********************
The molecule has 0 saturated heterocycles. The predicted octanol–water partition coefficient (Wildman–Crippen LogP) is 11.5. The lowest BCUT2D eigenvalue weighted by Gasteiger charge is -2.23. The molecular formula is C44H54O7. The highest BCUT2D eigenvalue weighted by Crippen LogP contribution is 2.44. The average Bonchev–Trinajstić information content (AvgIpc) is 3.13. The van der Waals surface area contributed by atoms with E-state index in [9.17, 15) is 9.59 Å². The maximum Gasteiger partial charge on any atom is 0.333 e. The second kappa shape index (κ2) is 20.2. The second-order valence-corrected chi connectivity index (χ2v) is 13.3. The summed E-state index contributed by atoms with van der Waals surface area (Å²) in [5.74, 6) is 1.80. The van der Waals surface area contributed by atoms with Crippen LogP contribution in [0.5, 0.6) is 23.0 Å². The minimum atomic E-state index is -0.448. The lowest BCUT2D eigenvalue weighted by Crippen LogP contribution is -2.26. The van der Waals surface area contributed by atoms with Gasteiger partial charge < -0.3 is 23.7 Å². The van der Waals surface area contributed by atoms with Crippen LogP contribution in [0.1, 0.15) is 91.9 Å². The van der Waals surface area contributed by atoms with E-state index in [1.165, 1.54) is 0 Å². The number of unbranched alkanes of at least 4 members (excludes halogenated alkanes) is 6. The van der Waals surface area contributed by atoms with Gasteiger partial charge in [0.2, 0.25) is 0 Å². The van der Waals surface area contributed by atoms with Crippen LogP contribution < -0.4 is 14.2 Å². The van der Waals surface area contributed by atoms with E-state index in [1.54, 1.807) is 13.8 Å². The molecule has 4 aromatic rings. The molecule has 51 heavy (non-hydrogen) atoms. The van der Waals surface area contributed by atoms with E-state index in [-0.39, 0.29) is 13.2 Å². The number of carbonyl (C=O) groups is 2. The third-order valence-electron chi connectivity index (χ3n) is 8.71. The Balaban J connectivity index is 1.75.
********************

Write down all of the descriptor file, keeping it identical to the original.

The molecule has 0 saturated heterocycles. The predicted octanol–water partition coefficient (Wildman–Crippen LogP) is 11.5. The lowest BCUT2D eigenvalue weighted by Gasteiger charge is -2.23. The molecular formula is C44H54O7. The highest BCUT2D eigenvalue weighted by Crippen LogP contribution is 2.44. The average Bonchev–Trinajstić information content (AvgIpc) is 3.13. The van der Waals surface area contributed by atoms with E-state index in [9.17, 15) is 9.59 Å². The maximum Gasteiger partial charge on any atom is 0.333 e. The second kappa shape index (κ2) is 20.2. The second-order valence-corrected chi connectivity index (χ2v) is 13.3. The summed E-state index contributed by atoms with van der Waals surface area (Å²) in [5.74, 6) is 1.80. The van der Waals surface area contributed by atoms with Crippen LogP contribution in [0.5, 0.6) is 23.0 Å². The minimum atomic E-state index is -0.448. The lowest BCUT2D eigenvalue weighted by Crippen LogP contribution is -2.26. The van der Waals surface area contributed by atoms with Gasteiger partial charge < -0.3 is 23.7 Å². The van der Waals surface area contributed by atoms with Crippen LogP contribution in [0.1, 0.15) is 91.9 Å². The van der Waals surface area contributed by atoms with E-state index in [1.165, 1.54) is 0 Å². The number of unbranched alkanes of at least 4 members (excludes halogenated alkanes) is 6. The van der Waals surface area contributed by atoms with Gasteiger partial charge in [0.2, 0.25) is 0 Å². The van der Waals surface area contributed by atoms with Crippen LogP contribution < -0.4 is 14.2 Å². The van der Waals surface area contributed by atoms with E-state index in [1.54, 1.807) is 13.8 Å². The molecule has 4 aromatic rings. The molecule has 51 heavy (non-hydrogen) atoms. The van der Waals surface area contributed by atoms with E-state index in [-0.39, 0.29) is 13.2 Å². The number of carbonyl (C=O) groups is 2. The third-order valence-electron chi connectivity index (χ3n) is 8.71. The Balaban J connectivity index is 1.75.